Caring for Dry Eye During an Autoimmune Flare
Last updated: November 2021
When you have chronic dry eye, keeping up with eye care can be challenging. Between eyelid cleanses, topical treatments, eye drops, prescription medications, heating masks, eyelid massages, blinking exercises, lens maintenance and care (if you wear them), and managing doctor appointments, it can almost feel like a full-time job.
For those of us who have dry eye along with an autoimmune disease, fatigue and pain can make keeping up with our eye care routine even more difficult.
Rheumatoid arthritis and dry eye
After several months of remission, my rheumatoid arthritis started flaring a few weeks ago, as of my writing this, which got me thinking about the ways it affects my ability to care for my eyes. I’ve often found that when my disease activity is higher, I tend to let my eye care slide.
My morning bathroom routine tends to be a natural time to do my eyelid cleaning, tea tree oil wipes and eye drops. Unfortunately, my rheumatoid arthritis tends to be worse in the morning, which makes standing at the sink and trying to open packages or squeeze bottles much harder and a literal pain. In spite of that, I usually do manage to get it done, though it does tend to use up a good chunk of my energy for the day.
Dealing with fatigue and pain
You would think lying down to use my heated eye mask would be an easy thing when I’m down and out, but I’m pretty bad at making time to do it even when I’m feeling good. When I’m hurting, the last thing I want to do is lay still and marinate in my pain.
The nightly routine of washing my face and brushing my teeth is another obvious time that probably many of us do our eye care, but when my fatigue levels are up, I can barely muster enough energy to drag my body into bed, let alone to maintain a technique cleaning my eyelids and applying various products.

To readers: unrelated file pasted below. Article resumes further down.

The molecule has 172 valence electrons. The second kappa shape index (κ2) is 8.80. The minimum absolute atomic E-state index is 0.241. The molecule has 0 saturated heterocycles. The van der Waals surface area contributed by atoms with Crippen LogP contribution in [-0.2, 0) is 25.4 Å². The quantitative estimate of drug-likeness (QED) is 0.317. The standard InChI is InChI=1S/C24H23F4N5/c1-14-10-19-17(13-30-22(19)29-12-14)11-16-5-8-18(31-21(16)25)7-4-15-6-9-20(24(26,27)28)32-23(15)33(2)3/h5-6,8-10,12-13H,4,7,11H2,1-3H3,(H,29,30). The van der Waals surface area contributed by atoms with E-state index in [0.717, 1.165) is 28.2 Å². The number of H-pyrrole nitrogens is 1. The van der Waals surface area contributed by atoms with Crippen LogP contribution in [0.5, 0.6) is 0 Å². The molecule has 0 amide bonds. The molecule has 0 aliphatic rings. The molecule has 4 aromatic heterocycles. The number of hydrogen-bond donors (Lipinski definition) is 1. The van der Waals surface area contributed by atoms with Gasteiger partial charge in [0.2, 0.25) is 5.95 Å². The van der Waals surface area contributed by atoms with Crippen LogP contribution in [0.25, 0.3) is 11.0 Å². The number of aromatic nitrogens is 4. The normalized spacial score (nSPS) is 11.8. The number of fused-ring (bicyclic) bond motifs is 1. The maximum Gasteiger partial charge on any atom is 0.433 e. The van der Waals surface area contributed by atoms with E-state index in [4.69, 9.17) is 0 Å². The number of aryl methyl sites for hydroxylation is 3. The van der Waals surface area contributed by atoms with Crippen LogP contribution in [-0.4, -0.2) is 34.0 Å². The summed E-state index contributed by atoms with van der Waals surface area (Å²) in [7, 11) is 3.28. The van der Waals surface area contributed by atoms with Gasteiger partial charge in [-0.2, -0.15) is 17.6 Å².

It all adds up
Of course, when rheumatoid arthritis disease activity is up, the dry eye symptoms and inflammation are worse for me, and shirking my eye care duties sure doesn’t help with that. In comes the internal conflict of knowing I need to do it, but how hard do I push myself, and will I pay for the extra exertion later? Then that stress likely adds to my disease flare, causing more stress about all the things I can’t get done. It’s a unique circle of misery.
So, how do I fix this dilemma? I wish I had a perfect answer. I’ve decided to just the do the best I can with what I have to work with on any given day. That may mean just a quick swipe with my eyelid wipes once a day or even just caving into my fatigue and collapsing in bed without doing anything for my eyes and accepting the consequences.
I had always been a very high-energy and driven person, so it takes a lot of effort to practice self-compassion when I can’t keep up with all of the demands this disease has placed on me.
Looking to others
I think it’s natural for many of us to think that others are handling things much better than us, but rationally, I know that’s not true.
I’m curious, how do others handle eye care when their autoimmune disease is flaring?
Have you experienced mites on your eye lashes?